I’m propagating this week. A bit behind schedule but then so is the season. Earlier in the year, whilst giving the boxwood and myrtle topiaries a trim, I started some cuttings which have taken root and seem to be doing well. So my focus now is on doing the same with scented geraniums, rosemary and bay. I’ve had good success with them over the years – great returns for minimal effort. A piece of stem bearing a couple of leaves and cut just above a leaf node inserted into moist potting soil is all that’s required. Monitor the pot and you know roots have been set when you see new growth. While it is not absolutely necessary, just to be on the safe side, I dip the cut end in rooting hormone powder before putting it in the soil.
This year, I fell in love with Dichondra Silver ponysfoot. It seems just as easy to propagate – Dig out some pieces of stem with roots attached and replant in potting soil. Keep moist and when it shows new growth, it can be relocated wherever desired. And I do desire greatly!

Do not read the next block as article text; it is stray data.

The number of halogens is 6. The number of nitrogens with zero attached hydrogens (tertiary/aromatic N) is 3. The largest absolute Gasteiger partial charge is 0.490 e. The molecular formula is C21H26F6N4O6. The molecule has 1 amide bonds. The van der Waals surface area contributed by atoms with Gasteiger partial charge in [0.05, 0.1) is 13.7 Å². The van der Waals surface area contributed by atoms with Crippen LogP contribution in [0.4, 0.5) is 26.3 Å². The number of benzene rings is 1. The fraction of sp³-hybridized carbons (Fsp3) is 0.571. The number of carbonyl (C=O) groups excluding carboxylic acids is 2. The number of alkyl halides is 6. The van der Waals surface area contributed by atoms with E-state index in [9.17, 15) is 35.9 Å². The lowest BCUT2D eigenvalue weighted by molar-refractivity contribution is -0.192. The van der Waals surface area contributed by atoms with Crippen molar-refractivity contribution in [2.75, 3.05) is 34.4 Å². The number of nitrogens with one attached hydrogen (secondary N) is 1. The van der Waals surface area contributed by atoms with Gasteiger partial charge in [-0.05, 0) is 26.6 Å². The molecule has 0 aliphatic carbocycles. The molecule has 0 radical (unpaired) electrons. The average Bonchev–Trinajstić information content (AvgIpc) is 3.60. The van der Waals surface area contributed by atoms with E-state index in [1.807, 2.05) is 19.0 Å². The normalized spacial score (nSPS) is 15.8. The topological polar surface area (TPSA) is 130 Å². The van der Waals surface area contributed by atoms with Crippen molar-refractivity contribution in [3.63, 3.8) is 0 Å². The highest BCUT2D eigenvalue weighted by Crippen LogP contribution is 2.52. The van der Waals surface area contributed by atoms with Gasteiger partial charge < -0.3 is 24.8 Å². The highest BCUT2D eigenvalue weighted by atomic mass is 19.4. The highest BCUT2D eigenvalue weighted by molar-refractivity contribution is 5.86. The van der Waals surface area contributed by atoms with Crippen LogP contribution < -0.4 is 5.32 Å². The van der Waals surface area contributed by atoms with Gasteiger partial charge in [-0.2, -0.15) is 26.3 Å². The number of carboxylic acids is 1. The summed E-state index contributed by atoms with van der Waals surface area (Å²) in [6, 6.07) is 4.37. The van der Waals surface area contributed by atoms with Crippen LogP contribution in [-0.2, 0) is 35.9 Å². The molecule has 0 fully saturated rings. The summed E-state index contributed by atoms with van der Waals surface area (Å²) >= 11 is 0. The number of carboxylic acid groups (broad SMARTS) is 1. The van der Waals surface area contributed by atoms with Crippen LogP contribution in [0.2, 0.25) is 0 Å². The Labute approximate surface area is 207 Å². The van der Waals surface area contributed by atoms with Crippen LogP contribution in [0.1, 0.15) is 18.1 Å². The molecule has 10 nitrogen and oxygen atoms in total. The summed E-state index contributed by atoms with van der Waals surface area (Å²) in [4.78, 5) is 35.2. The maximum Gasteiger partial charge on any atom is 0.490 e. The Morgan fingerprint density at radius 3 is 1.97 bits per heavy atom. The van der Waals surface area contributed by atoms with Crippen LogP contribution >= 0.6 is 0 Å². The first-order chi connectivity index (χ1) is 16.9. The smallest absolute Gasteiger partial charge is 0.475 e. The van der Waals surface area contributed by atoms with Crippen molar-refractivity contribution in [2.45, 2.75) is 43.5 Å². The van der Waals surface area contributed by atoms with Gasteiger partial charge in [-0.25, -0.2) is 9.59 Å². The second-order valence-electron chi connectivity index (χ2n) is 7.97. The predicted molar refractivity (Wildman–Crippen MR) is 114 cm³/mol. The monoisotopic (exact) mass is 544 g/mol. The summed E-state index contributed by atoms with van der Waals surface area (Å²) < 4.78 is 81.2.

Other propagation to do is by division. Some of the heirloom irises are on top of the list. They were given to me by a friend when I first started on my present garden many moons ago. Gifts from other gardeners are always so precious. There are ferns, heuchera. Echinacea and asters that also need to be divided and replanted.
Meanwhile, the ornamental raspberry, native anemone and snakeroot need to be ruthlessly thinned out. They are aggressive so I’m not sure if I should give any away or simply toss the lot onto the compost heap. The pink turtleheads have self-seeded happily so some of those young plants will be pulled out and potted to give away.
The cardinal vines and plumbago were such a joy this year that I’m looking io generate more. Should I simply cut the plants back, dig up, split up and pot up? Can cuttings be rooted? Or is starting from seeds the best? Something to learn!
Friends have already stopped by and helped themselves to various seeds straight from the plants. What remains are for the birds. I’m not saving any seeds this year as I’m relying on self-seeded surprises.
Propagation. It’s a good thing.
Note: Click here for details on my upcoming talk to the Pennsylvania Horticulture Society.
(c) 2021 Shobha Vanchiswar